Mediterranean diet associated with reduced risk of Alzheimer's disease
Eating a Mediterranean diet, which emphasizes fruits, vegetables and olive oil and includes little red meat, is associated with a lower risk for Alzheimer's disease, according to an article posted online today that will appear in the December 2006 print issue of Archives of Neurology, one of the JAMA/Archives journals. This association persisted even when researchers considered whether individuals had vascular diseases--diseases of the blood vessels, such as stroke, heart disease and diabetes--suggesting that the diet may work through different pathways to reduce Alzheimer's disease risk.
The Mediterranean diet consists of high amounts of fruits, vegetables, legumes, cereals and fish, mild to moderate amounts of alcohol and low amounts of red meat and dairy products, according to background information in the article. This diet has been associated with a lower risk for several diseases and risk factors, including cancer, obesity, high cholesterol, high blood pressure, problems with processing glucose that may lead to diabetes, coronary heart disease and overall death.
Nikolaos Scarmeas, M.D., and colleagues at Columbia University Medical Center, New York, studied whether the Mediterranean diet could also help prevent Alzheimer's disease--a debilitating neurodegenerative disease--in a group of 1,984 adults with an average age of 76.3. The participants, 194 of whom already had Alzheimer's disease and 1,790 of whom did not, were given complete physical and neurological examinations and a series of tests of brain function. Their diet over the previous year was analyzed and scored based on how closely it adhered to the principles of the Mediterranean diet--scores ranged from zero to nine, with higher scores indicating eating patterns that aligned closely with the Mediterranean diet. The researchers obtained information about vascular disease diagnoses from the exams, participants' or relatives' reports and medical records.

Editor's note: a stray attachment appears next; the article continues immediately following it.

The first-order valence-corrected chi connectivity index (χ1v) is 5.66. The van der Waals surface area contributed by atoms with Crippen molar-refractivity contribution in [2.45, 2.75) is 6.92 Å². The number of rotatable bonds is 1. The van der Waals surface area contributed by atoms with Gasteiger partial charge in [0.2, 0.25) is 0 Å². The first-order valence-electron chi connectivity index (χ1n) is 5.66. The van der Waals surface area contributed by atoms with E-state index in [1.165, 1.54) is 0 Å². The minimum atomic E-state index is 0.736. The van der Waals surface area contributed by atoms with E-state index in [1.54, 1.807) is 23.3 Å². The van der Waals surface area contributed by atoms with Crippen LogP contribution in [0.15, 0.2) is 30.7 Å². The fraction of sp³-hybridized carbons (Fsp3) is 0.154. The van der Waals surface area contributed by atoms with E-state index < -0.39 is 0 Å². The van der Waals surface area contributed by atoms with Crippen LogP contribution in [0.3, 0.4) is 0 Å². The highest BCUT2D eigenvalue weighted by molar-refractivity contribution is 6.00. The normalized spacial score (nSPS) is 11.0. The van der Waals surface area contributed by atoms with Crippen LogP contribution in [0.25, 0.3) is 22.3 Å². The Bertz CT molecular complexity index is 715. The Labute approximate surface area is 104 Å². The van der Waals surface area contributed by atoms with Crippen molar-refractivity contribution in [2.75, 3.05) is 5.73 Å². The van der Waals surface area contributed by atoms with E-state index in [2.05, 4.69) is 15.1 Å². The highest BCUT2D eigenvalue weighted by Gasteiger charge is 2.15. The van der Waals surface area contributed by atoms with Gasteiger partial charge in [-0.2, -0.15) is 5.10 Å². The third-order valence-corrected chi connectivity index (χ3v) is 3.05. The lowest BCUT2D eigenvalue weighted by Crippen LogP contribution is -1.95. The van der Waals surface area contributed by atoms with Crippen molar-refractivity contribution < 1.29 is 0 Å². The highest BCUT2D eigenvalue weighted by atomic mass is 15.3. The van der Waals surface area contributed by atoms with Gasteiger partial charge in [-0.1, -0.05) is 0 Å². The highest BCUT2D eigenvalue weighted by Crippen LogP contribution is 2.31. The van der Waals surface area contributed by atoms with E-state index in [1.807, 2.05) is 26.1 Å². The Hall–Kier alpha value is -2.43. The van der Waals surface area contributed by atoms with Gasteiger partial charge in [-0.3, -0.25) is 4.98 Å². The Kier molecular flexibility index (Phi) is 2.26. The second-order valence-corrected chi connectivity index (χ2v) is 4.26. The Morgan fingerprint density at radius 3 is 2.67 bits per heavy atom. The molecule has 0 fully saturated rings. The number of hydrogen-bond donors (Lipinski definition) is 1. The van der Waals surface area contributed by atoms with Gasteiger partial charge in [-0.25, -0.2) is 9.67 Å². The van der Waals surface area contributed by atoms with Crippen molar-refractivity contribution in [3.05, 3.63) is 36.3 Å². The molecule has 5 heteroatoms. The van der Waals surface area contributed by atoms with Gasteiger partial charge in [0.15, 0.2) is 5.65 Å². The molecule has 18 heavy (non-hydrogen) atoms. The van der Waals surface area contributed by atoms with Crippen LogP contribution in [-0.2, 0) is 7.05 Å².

Eating a diet that closely followed the Mediterranean model was associated with a significantly lower risk for Alzheimer's disease. For each additional unit on the diet score, risk for Alzheimer's disease decreased by 19 to 24 percent. After the researchers considered other factors that could influence Alzheimer's disease risk, including age and body mass index, those who were in the top one-third of the diet scores had 68 percent lower odds of having Alzheimer's disease than those in the bottom one-third, and those in the middle-one third had 53 percent lower odds.
Growing evidence links the Mediterranean diet to a reduced risk for vascular disease and suggests that vascular risk factors may contribute to the risk for Alzheimer's disease, the authors write. "Thus, vascular variables are likely to be in the causal pathway between the Mediterranean diet and Alzheimer's disease and should be considered as possible mediators," they continue. "However, when we considered vascular risk factors in our models, the association between the Mediterranean diet and Alzheimer's disease did not change. This was the case despite our attempt to capture vascular comorbidity in the most complete possible way by simultaneously considering both a long list and alternative definitions of vascular variables."
"This could be the result of either other biological mechanisms (oxidative or inflammatory) being implicated or measurement error of the vascular variables," the authors conclude.
(Arch Neurol. 2006;63:(doi:10.1001/archneur.63.12.noc60109). Available pre-embargo to the media at www.jamamedia.org.)
Editor's Note: This study was supported by grants from the National Institute on Aging; the Charles S. Robertson Memorial Gift for Research in Alzheimer's Disease; the Blanchette Hooker Rockefeller Foundation; the New York City Council Speaker's Fund for Public Health Research; and the Taub Institute for Research on Alzheimer's Disease and the Aging Brain. Please see the article for additional information, including other authors, author contributions and affiliations, financial disclosures, funding and support, etc.
For more information, contact JAMA/Archives Media Relations at 312/464-JAMA (5262) or e-mail [email protected].
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